To complement this year’s conference in New York of the Council on Tall Buildings and Urban Habitat, the CTBUH Journal has published a case study of the redevelopment work that GMS is undertaking with Alchemy Properties and SLCE Architects at the Woolworth Building.
This article presents the structural and logistical issues involved in the adaptive reuse of an early 20th-century skyscraper, and outlines the case for achieving sustainability through such repurposing. Through skillful structural design, the redevelopment of the Woolworth Building serves as a case study of successfully repositioning an underutilized 1913 office tower to serve a new market – luxury residences. The Woolworth Building’s historic context, existing structural systems and scope of the residential conversion is itemized, while particular technical concerns are explained.

In dense urban geographies like New York City, where the only available direction for growth is up, developers seek to maximize the utility of tight building footprints and existing infrastructure. With increasing market demand and decreasing property supply, design approaches must also look inward to reinvent existing tall buildings and adapt to changing user profiles. When a skyscraper is complete, it does not cease to exist as a development opportunity.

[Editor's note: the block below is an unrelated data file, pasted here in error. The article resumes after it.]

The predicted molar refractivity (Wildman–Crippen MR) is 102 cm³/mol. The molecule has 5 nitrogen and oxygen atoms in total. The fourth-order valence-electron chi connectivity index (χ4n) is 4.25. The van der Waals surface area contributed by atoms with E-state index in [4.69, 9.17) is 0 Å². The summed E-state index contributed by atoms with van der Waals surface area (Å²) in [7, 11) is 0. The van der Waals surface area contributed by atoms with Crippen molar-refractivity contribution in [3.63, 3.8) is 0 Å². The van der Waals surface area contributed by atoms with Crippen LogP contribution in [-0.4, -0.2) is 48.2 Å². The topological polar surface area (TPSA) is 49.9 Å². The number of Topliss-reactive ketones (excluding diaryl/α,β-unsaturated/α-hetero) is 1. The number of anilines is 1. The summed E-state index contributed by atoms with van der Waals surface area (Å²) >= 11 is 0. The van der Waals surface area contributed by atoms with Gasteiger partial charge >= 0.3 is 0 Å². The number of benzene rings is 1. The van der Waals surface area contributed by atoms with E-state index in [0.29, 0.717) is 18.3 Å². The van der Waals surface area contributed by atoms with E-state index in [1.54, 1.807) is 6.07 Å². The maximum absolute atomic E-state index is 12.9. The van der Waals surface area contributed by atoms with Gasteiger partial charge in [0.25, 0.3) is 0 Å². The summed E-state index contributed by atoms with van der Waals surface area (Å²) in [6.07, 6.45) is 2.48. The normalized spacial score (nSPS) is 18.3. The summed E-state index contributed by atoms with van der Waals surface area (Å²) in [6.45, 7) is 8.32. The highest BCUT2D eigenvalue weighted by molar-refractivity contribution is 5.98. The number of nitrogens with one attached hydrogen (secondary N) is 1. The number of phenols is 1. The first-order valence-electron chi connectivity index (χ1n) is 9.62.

Multiple iterations of structural design and redesign over 17 years facilitated the conversion of this 1913 tower, once tightly packed with office spaces for dentists and barbershops, into spacious luxury homes. The former “Cathedral of Commerce,” reaching 792 feet (241 meters), will be home to some of the highest-altitude residences in the city, including a 6-story, $110 million “Castle in the Sky” penthouse. Construction methods were designed around 100-year-old documents; modern structural systems interact with historic riveted framing and structural terracotta. This redevelopment project was governed by strict landmark preservation guidelines and provided opportunities to enhance the building’s historical value through new construction.

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the full article in
CTBUH Journal: